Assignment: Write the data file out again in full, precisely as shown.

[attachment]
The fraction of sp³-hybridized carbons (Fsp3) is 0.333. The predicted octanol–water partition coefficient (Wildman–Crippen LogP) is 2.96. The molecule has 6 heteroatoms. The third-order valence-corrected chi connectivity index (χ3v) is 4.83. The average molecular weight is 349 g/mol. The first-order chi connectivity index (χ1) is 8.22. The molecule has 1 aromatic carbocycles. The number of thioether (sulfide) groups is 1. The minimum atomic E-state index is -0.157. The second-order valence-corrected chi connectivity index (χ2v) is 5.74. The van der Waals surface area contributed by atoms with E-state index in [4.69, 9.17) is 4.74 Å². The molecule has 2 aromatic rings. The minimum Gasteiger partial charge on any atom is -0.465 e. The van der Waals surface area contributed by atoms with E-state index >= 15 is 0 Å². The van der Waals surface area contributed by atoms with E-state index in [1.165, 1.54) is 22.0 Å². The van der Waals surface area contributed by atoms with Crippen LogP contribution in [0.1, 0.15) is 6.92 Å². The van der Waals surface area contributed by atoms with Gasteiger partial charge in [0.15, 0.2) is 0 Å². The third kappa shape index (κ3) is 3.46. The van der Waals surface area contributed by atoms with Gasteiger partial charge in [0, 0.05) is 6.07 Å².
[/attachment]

The fraction of sp³-hybridized carbons (Fsp3) is 0.333. The predicted octanol–water partition coefficient (Wildman–Crippen LogP) is 2.96. The molecule has 6 heteroatoms. The third-order valence-corrected chi connectivity index (χ3v) is 4.83. The average molecular weight is 349 g/mol. The first-order chi connectivity index (χ1) is 8.22. The molecule has 1 aromatic carbocycles. The number of thioether (sulfide) groups is 1. The minimum atomic E-state index is -0.157. The second-order valence-corrected chi connectivity index (χ2v) is 5.74. The van der Waals surface area contributed by atoms with E-state index in [4.69, 9.17) is 4.74 Å². The molecule has 2 aromatic rings. The minimum Gasteiger partial charge on any atom is -0.465 e. The van der Waals surface area contributed by atoms with E-state index >= 15 is 0 Å². The van der Waals surface area contributed by atoms with E-state index in [1.165, 1.54) is 22.0 Å². The van der Waals surface area contributed by atoms with Crippen LogP contribution in [0.1, 0.15) is 6.92 Å². The van der Waals surface area contributed by atoms with Gasteiger partial charge in [0.15, 0.2) is 0 Å². The third kappa shape index (κ3) is 3.46. The van der Waals surface area contributed by atoms with Gasteiger partial charge in [0, 0.05) is 6.07 Å².